Much the same effect was achieved with the Rijksmusuem’s mounting of a small exhibition to mark the publication of a catalogue of the complete works of the Dutch engraver Hendrik Goltzius (left in a self-portrait).  In the preceding room are two enormous works: the most famous painting in the Rijksmuseum’s collection, Rembrandt’s The Militia Company of Frans Banning Cocq and Willem van Ruytenburch (The Night Watch)  faced by The Company of Captain Reinier Reael and Lieutenant Cornelis Michielsz Blaeuw, Amsterdam painted in 1637 by Frans Hals.  Rather amusingly the crowds around the Rembrandt were thick (in more ways than one said he rather smarmily) and the cameras were clicking like mad while few people spent any time looking at or recording the Hals.  Yes the Rembrandt is the more dramatic and more justly famous but the Hals is as worthy of time spent for its details of dress and the smug arrogance of the posers or poseurs if you will.

Frans Hals’ treatment of a Militia Brigade has a static quality to it that is typical of its time – this was all to change when Rembrandt approached a like subject five years later.  Though not as popular as its Gallery companion the Hals is still a magnificent study in individual portraiture and no doubt pleased it sitters.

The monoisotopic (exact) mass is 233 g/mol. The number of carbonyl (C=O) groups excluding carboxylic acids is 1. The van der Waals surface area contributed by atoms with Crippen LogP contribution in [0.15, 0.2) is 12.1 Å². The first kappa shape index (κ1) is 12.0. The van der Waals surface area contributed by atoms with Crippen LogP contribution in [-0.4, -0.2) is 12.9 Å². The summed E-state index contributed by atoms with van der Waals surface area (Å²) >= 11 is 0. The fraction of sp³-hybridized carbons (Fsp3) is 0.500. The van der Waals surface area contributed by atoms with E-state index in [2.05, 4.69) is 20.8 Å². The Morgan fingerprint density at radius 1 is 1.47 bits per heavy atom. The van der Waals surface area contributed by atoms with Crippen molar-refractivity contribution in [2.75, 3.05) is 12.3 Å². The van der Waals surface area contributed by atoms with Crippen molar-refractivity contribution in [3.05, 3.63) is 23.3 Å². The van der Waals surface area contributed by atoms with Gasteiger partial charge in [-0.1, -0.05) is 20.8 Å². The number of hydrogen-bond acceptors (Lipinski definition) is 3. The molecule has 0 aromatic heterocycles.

But I digress – in moving from the two huge canvases with their broad painterly strokes reflecting the development of Dutch art of the Golden Age to the small fine lines and cross hatching of the engraver’s art there was a pleasantly startling contrast that magnified the achievements of both art forms.  Not as bold perhaps as the experience at the Albertinium it still was a master stroke on the part of the Museum curators.

Golzius was the leading Dutch engraver of the Baroque age, he excelled at both creating his own painterly scenes and adapting the work of others.  Strangely a childhood accident left him with a deformed right hand (right, in an engraving by Golzius) that was perfect for holding the engraver’s burin.  It allowed him a control of the tool that expanded the effects which gave his engravings a depth and dimension that changed the art of the engraver for future artists.   He is credited with over 399 engravings and more than 500 of his  designs were used by other print makers.  He also adapted the work of other artists, most principally the Flemish painter Bartholomeus Spranger.